Recently, small- to medium-sized businesses have been primary targets as cyber criminals have recognized that the security controls they have in place are not as robust as that of larger businesses. Analysis indicates enhanced controls over administrative access and functions related to business accounts and layered security using multiple and independent controls would help to reduce these types of crime.


The FFIEC Guidance suggests enhanced controls for businesses:

Business customers should be encouraged to perform a periodic risk assessment and an evaluation of the effectiveness of the controls they have in place to minimize the risks of online transaction processing.

The password, website, computer and network tips above provide a starting point for this process and the web resource links provide additional detailed information.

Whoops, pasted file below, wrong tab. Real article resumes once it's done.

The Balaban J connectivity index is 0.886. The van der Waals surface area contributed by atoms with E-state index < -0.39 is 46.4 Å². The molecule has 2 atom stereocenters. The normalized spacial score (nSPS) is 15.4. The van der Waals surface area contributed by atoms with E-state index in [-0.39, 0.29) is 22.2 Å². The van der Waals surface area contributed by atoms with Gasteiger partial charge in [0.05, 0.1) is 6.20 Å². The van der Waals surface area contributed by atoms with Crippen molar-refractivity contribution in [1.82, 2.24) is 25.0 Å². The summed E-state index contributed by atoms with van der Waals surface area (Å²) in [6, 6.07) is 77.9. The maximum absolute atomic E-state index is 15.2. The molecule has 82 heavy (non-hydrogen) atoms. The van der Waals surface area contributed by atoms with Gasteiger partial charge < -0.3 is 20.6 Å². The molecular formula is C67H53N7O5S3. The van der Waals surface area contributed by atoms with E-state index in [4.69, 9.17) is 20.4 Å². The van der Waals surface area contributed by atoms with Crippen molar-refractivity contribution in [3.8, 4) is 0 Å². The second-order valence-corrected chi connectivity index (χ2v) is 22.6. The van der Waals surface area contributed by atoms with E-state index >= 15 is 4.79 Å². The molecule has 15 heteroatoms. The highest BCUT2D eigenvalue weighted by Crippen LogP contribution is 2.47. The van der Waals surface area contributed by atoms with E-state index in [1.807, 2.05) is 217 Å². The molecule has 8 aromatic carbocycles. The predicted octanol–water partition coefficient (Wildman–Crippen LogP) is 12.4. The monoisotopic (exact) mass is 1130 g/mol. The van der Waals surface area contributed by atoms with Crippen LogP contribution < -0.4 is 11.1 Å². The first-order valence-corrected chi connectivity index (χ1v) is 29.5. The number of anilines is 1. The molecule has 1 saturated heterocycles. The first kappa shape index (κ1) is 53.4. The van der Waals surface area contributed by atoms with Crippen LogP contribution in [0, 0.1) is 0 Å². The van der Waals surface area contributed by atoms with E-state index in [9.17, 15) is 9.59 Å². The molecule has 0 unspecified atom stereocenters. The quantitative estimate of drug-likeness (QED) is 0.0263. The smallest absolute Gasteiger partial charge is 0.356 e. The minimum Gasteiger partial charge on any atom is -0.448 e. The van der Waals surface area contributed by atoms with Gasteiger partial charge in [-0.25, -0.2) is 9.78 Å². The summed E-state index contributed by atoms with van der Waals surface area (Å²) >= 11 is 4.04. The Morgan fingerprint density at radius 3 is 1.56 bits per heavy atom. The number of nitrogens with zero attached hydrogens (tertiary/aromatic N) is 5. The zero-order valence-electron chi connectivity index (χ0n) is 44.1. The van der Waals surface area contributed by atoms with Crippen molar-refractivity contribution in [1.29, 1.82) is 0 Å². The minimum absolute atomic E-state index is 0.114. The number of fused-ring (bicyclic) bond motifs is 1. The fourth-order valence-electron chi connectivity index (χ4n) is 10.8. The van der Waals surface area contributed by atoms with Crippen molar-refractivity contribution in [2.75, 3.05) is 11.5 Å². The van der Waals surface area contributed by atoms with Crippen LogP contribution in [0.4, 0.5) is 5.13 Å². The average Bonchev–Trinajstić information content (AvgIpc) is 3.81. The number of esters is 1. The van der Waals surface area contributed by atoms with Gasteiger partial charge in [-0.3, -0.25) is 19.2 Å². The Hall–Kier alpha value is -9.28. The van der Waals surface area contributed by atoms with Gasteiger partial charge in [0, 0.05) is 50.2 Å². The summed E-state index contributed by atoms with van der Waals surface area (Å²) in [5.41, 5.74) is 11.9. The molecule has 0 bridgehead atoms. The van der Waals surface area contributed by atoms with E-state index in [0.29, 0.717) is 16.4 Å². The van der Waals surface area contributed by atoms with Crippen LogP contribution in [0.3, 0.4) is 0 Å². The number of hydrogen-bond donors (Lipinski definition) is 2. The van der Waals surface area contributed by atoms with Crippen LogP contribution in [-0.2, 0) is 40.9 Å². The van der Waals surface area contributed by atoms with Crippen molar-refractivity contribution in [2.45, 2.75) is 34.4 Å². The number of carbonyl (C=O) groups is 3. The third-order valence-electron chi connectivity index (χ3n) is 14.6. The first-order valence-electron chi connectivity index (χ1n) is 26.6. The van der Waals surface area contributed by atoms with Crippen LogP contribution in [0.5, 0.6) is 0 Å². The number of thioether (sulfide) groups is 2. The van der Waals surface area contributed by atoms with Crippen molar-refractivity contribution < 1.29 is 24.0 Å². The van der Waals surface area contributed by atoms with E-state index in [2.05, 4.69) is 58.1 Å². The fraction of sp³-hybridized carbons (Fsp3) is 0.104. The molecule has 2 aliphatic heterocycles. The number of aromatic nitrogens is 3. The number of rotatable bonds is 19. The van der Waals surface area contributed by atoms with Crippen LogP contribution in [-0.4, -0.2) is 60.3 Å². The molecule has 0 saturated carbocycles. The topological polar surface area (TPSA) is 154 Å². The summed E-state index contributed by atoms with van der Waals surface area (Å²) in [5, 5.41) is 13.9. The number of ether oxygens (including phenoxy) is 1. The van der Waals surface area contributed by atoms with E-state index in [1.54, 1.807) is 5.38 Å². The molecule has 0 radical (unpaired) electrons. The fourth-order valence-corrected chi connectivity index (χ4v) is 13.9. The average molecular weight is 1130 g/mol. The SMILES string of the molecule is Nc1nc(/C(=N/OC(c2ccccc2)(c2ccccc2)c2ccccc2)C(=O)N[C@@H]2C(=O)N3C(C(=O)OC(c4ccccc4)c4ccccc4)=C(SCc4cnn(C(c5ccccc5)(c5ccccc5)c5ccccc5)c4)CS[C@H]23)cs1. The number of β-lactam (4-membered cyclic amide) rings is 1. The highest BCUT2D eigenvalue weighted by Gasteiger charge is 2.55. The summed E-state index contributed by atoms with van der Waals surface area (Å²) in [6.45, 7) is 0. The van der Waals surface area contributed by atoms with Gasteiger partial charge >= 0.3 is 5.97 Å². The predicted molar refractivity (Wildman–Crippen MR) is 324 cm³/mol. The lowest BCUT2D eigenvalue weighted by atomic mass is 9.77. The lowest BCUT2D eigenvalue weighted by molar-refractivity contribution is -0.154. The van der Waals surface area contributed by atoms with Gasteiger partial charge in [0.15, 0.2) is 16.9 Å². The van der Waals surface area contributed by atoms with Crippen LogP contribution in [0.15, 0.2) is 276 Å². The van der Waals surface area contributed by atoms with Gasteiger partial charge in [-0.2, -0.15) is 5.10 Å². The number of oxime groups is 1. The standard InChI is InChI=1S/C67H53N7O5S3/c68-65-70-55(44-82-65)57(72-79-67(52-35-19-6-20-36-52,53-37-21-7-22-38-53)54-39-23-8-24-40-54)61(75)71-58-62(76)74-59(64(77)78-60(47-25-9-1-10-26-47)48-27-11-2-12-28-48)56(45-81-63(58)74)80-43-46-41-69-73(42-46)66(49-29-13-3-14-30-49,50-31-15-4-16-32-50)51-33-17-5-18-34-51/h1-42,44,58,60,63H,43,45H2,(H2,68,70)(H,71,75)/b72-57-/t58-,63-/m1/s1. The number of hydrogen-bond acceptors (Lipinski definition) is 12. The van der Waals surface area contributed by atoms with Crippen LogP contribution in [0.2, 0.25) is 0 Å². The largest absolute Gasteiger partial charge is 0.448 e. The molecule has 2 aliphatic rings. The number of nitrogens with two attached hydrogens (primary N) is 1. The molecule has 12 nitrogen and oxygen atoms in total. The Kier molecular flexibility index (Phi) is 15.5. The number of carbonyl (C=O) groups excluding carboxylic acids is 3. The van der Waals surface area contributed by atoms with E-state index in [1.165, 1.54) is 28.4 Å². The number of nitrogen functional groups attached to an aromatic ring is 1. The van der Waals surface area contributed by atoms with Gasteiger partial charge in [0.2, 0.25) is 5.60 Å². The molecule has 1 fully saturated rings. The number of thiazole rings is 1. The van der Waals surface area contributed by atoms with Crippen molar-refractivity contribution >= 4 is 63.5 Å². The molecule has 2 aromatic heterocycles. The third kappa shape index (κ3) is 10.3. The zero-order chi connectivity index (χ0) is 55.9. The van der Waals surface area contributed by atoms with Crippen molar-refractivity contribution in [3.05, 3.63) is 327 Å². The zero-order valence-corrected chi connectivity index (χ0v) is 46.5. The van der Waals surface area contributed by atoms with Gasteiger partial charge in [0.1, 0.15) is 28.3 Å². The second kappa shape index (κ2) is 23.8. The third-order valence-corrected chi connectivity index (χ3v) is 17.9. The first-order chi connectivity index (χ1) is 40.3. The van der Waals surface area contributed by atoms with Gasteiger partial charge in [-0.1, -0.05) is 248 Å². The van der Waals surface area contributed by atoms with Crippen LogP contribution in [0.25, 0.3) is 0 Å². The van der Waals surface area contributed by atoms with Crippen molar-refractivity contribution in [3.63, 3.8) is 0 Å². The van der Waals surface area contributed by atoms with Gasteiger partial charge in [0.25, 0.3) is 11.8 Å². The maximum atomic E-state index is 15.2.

The FTC Business Center has a great deal of information for businesses at https://business.ftc.gov/privacy-and-security/data-security.

Business customers should understand the security features of the software and websites they utilize and take advantage of these features. Segregation of duties—the process of separating duties so no one person can perform all steps of a transaction—is an example of a very important security feature.

Layered security options that may be available to business customers doing online transactions include transaction thresholds, out-of-band verification (such as telephone or email verifications), fraud detection and monitoring systems, and IP reputation–based services. The Guidance encourages establishing layered security processes.


Customer Security Awareness